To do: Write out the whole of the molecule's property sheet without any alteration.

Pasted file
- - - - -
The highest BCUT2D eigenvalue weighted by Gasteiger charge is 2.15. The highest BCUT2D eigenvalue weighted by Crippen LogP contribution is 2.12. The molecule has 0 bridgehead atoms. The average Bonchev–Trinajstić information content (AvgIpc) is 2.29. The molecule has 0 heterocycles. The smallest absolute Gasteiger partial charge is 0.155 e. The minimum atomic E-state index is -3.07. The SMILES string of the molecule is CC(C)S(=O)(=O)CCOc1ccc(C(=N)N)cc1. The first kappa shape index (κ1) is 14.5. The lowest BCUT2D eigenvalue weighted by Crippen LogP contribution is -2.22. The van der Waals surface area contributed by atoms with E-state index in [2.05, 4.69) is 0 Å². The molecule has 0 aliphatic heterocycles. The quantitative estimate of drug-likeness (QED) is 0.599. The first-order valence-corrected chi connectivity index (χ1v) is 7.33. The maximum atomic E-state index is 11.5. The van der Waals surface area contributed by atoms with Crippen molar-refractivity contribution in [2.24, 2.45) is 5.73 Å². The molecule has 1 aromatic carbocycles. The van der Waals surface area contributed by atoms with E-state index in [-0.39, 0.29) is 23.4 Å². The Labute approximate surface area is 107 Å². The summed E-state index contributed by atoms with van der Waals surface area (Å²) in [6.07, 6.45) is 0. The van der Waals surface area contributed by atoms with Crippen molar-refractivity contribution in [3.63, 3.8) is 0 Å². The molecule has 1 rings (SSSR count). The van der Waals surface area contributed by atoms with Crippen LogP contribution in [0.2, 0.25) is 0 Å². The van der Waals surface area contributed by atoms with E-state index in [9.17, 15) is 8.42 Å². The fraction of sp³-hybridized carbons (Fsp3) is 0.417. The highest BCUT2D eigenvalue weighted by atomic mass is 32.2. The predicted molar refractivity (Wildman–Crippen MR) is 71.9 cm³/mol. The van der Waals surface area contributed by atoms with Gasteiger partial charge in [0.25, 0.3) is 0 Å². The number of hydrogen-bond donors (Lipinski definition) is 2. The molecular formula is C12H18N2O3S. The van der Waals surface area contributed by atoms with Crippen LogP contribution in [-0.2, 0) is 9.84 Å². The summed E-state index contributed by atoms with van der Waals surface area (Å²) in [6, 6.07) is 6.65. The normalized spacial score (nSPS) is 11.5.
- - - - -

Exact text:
The highest BCUT2D eigenvalue weighted by Gasteiger charge is 2.15. The highest BCUT2D eigenvalue weighted by Crippen LogP contribution is 2.12. The molecule has 0 bridgehead atoms. The average Bonchev–Trinajstić information content (AvgIpc) is 2.29. The molecule has 0 heterocycles. The smallest absolute Gasteiger partial charge is 0.155 e. The minimum atomic E-state index is -3.07. The SMILES string of the molecule is CC(C)S(=O)(=O)CCOc1ccc(C(=N)N)cc1. The first kappa shape index (κ1) is 14.5. The lowest BCUT2D eigenvalue weighted by Crippen LogP contribution is -2.22. The van der Waals surface area contributed by atoms with E-state index in [2.05, 4.69) is 0 Å². The molecule has 0 aliphatic heterocycles. The quantitative estimate of drug-likeness (QED) is 0.599. The first-order valence-corrected chi connectivity index (χ1v) is 7.33. The maximum atomic E-state index is 11.5. The van der Waals surface area contributed by atoms with Crippen molar-refractivity contribution in [2.24, 2.45) is 5.73 Å². The molecule has 1 aromatic carbocycles. The van der Waals surface area contributed by atoms with E-state index in [-0.39, 0.29) is 23.4 Å². The Labute approximate surface area is 107 Å². The summed E-state index contributed by atoms with van der Waals surface area (Å²) in [6.07, 6.45) is 0. The van der Waals surface area contributed by atoms with Crippen molar-refractivity contribution in [3.63, 3.8) is 0 Å². The molecule has 1 rings (SSSR count). The van der Waals surface area contributed by atoms with Crippen LogP contribution in [0.2, 0.25) is 0 Å². The van der Waals surface area contributed by atoms with E-state index in [9.17, 15) is 8.42 Å². The fraction of sp³-hybridized carbons (Fsp3) is 0.417. The highest BCUT2D eigenvalue weighted by atomic mass is 32.2. The predicted molar refractivity (Wildman–Crippen MR) is 71.9 cm³/mol. The van der Waals surface area contributed by atoms with Gasteiger partial charge in [0.25, 0.3) is 0 Å². The number of hydrogen-bond donors (Lipinski definition) is 2. The molecular formula is C12H18N2O3S. The van der Waals surface area contributed by atoms with Crippen LogP contribution in [-0.2, 0) is 9.84 Å². The summed E-state index contributed by atoms with van der Waals surface area (Å²) in [6, 6.07) is 6.65. The normalized spacial score (nSPS) is 11.5.